You Win Some, You Lose Some – Synergies and Trade-offs of GEF Support (Part 2)

You can’t have your cake and eat it, too. At least that’s what we’ve always been told. Having finished the Evaluation of the Multiple Benefits of GEF’s Multifocal Area Portfolio, now we know it’s not that simple – and thankfully, not that bleak!

In Part 1 of this blog post, I discussed the synergies created through certain types of interventions, as well as additional synergies generated when three features were integrated into a project’s design. The other interesting set of findings we had was on trade-offs.

We define “trade-off” as “a reduction in one benefit in the process of maximizing or increasing another benefit”. For example, if GEF puts money towards reforestation efforts to maximize carbon sequestration, there’s a risk that biodiversity benefits will be lower if tree species that absorb the most carbon are chosen rather than those that will create a habitat for a higher number of animal species. As the financial mechanism for multiple global environmental agreements, GEF always has to keep a balancing act of priorities to make sure no one gets shortchanged.

Among the 10 projects that we visited in four countries, we found four types of trade-offs:

  • Environmental vs. socioeconomic. The most common, unsurprisingly, was between environmental and socioeconomic objectives. Many of the projects did some form of ecosystem protection, which meant that communities could no longer use resources in those areas. This reduced their sources of income.
  • Short term vs. long term. Through Brazil Rio Rural, landowners who established private natural heritage reserves traded short-term economic benefits from timber for long-term agricultural productivity.
  • Within and between focal area objectives. Senegal Ecovillages introduced the planting of Brazil grass to reduce foraging in protected areas, and Jatropha to replace the use of fossil fuel. While already widespread in the country, these two exotic species could potentially displace indigenous species outside of the protected area. In the case of Jatropha, there is a potential trade-off between biodiversity and climate benefits.
  • Small scale vs. large scale. Senegal PGIES established community nature reserves (CNRs) to provide legal access to firewood, timber, and non-timber forest products. However, the national government had an interest to mine zircon in one of the project areas. Meeting local objectives means the national objectives cannot be met in the same location at the same time.

Looking deeper, we found three ways that some of these trade-offs had been mitigated. Compensation involved direct payment or replacement of income to address socioeconomic losses. For example, some farmer beneficiaries of the China IEM Drylands project received cash from the government for being relocated from protected grassland areas. Compromise occurred when the benefit to one focal area was decreased to reduce the anticipated loss to another focal area or socioeconomic aspect. In Senegal PGIES, the CNRs were forest areas opened up to sustainable use so that communities could still earn their income while keeping other forest areas more strictly protected. A smaller forest area was preserved for biodiversity purposes, but then socioeconomic objectives were also met.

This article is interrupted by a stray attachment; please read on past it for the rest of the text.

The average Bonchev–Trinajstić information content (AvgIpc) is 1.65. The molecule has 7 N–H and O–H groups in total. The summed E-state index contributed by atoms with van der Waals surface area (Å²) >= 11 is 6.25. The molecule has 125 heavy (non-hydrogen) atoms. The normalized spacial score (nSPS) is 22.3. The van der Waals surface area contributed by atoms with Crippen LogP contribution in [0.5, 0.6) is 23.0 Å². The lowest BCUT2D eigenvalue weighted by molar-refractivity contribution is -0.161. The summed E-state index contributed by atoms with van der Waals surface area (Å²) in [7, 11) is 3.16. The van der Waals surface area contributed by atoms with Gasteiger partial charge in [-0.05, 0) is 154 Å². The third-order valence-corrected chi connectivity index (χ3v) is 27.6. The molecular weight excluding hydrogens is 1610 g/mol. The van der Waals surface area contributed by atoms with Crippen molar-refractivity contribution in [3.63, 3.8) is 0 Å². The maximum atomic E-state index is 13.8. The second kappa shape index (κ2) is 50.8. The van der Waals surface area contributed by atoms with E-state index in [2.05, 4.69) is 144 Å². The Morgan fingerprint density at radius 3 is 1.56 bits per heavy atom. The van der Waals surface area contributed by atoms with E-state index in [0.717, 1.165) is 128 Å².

Value addition was the most interesting finding of all. This trade-off mitigation measure not only addressed the trade-off, but also created benefits beyond what already existed – essentially producing synergies. In China, the national government declared grasslands in the Western region as protected areas; without them, soil was getting washed into the Yellow River, causing deadly floods. This meant that farmers could no longer use grass as fodder for sheep, or collect medicinal herbs and mushrooms in these areas.

To mitigate this trade-off, the China IEM Drylands project supported row farming of the same plants that farmers used to collect from the grasslands. This provided villagers with a more consistent supply of resources, and in turn, incomes higher than what they previously made. Because farmers could no longer use the grass as fodder and bedding for sheep, the project (complemented with government funding) provided warm sheep sheds, and alfalfa as substitute fodder. As a result, the sheep had safer, more permanent shelter, which improved their survival in harsh climates. Alfalfa as fodder was found to improve the quality of the sheep, which farmers could then sell for a higher price. In addition, the project supported cultivation of vegetables and fruits through greenhouses, which enabled farmers to sell produce off-season for up to ten times more than the usual price.

Through this combination of activities, a 100 percent reduction in resource extraction was reported in one province, and villagers earned more income from the higher-value products than before the project (e.g., 60 percent income increase reported in Ningxia province). Shifting community livelihoods from grazing on grasslands to less climate-dependent forms of agriculture—such as using sheds for livestock, and greenhouses for fruit and vegetables—has the additional synergistic opportunity to reduce socioeconomic vulnerability to climate change.These livelihoods have the added potential of being self-sustaining due to the higher income generated compared to the previous environmentally destructive income sources.

So sometimes we CAN have our cake and eat it, too. We just need to think a bit more creatively when we design projects on how we can transform potential losses into actual wins.

You can read more details and examples on the synergies and trade-offs of GEF support from the Evaluation of the Multiple Benefits of GEF’s Multifocal Area Portfolio. You can also explore the findings visually through this Prezi I made.

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